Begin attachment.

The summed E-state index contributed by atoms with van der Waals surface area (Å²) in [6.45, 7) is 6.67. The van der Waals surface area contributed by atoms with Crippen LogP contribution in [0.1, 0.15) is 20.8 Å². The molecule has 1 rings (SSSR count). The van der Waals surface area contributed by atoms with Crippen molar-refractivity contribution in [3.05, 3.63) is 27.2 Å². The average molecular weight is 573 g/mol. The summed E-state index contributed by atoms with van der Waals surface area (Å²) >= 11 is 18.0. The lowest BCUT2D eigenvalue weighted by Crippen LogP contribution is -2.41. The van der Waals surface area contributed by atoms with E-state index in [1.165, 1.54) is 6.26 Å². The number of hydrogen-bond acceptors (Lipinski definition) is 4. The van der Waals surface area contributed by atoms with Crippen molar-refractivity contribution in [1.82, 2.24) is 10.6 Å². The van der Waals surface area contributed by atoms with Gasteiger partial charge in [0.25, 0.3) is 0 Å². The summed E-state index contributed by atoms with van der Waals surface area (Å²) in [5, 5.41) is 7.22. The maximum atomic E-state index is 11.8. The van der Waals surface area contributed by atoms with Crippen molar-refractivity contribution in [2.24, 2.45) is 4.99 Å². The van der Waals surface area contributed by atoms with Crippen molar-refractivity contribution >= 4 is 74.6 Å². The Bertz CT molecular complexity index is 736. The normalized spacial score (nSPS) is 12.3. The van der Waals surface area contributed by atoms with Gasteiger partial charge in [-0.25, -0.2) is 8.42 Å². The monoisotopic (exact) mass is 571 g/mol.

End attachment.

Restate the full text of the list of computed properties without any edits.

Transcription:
The summed E-state index contributed by atoms with van der Waals surface area (Å²) in [6.45, 7) is 6.67. The van der Waals surface area contributed by atoms with Crippen LogP contribution in [0.1, 0.15) is 20.8 Å². The molecule has 1 rings (SSSR count). The van der Waals surface area contributed by atoms with Crippen molar-refractivity contribution in [3.05, 3.63) is 27.2 Å². The average molecular weight is 573 g/mol. The summed E-state index contributed by atoms with van der Waals surface area (Å²) >= 11 is 18.0. The lowest BCUT2D eigenvalue weighted by Crippen LogP contribution is -2.41. The van der Waals surface area contributed by atoms with E-state index in [1.165, 1.54) is 6.26 Å². The number of hydrogen-bond acceptors (Lipinski definition) is 4. The van der Waals surface area contributed by atoms with Crippen molar-refractivity contribution in [1.82, 2.24) is 10.6 Å². The van der Waals surface area contributed by atoms with Gasteiger partial charge in [0.25, 0.3) is 0 Å². The summed E-state index contributed by atoms with van der Waals surface area (Å²) in [5, 5.41) is 7.22. The maximum atomic E-state index is 11.8. The van der Waals surface area contributed by atoms with Crippen molar-refractivity contribution in [2.24, 2.45) is 4.99 Å². The van der Waals surface area contributed by atoms with Crippen molar-refractivity contribution >= 4 is 74.6 Å². The Bertz CT molecular complexity index is 736. The normalized spacial score (nSPS) is 12.3. The van der Waals surface area contributed by atoms with Gasteiger partial charge in [-0.25, -0.2) is 8.42 Å². The monoisotopic (exact) mass is 571 g/mol.